Gakharia resigned on the morning of February 18, citing the need for reduced polarization and disagreement with the party over the matter.  The act of sacrifice boosted his popularity further as he shortly disappeared from the scene. He was replaced by Irakli Garibashvili, a rather socially conservative former PM who had returned to politics as a Defense Minister in Gakharia’s cabinet. Melia was still detained. Gakharia came back months later as an opposition politician inaugurating his own For Georgia party.

Twice Replaced Parliamentary Speaker

Archil Talakvadze had served as Parliamentary Chairperson since the Gavrilov controversy on June 2019 ended the Speaker career of his predecessor Irakli Kobakhidze. But in April this year, he stated about his resignation after the EU-brokered April 19 deal between the ruling and opposition parties, passing the post to MP Kakha Kuchava, who he said would lead the legislative body from a “more neutral position.” The new Speaker, indeed, enjoyed a reputation of a relatively moderate, non-confrontational, and outspokenly pro-Western politician.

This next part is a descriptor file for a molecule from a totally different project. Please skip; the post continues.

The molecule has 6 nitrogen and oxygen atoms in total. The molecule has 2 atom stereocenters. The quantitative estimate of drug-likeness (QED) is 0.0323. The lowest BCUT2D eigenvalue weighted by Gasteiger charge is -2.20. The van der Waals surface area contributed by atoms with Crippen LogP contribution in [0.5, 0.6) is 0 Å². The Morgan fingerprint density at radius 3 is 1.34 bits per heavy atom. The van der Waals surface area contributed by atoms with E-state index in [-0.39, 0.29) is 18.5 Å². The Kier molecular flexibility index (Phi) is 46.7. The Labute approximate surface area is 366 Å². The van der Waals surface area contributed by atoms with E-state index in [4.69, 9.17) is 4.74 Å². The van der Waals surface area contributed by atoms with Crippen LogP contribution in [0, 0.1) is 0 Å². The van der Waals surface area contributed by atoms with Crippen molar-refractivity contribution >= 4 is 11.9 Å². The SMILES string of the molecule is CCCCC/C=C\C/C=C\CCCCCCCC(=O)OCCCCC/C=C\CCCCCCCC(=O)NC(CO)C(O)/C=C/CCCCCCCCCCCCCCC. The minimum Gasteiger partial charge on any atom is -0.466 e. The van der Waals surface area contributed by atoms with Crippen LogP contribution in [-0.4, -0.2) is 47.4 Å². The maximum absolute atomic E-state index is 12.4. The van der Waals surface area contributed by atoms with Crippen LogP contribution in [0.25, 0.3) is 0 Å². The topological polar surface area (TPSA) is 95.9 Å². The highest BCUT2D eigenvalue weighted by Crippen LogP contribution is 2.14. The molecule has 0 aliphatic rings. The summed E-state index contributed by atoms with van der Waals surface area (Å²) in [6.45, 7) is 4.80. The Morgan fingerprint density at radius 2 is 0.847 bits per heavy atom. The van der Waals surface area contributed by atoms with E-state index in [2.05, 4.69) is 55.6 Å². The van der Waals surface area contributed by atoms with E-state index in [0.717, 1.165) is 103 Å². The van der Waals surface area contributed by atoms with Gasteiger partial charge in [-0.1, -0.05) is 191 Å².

But his tenure turned out short-lived too. Stepping down in December with few explanations, Kuchava surrendered his position to Shalva Papuashvili, GD PR secretary, who came into the public eye since 2020 as a more hardliner GD MP. With 2021 coming to an end, the public is left guessing whether the changes mean GD sidelining relatively moderate figures or, on the contrary, booking more influential leadership roles for them.

EU-Brokered Deal Sealed, Unsealed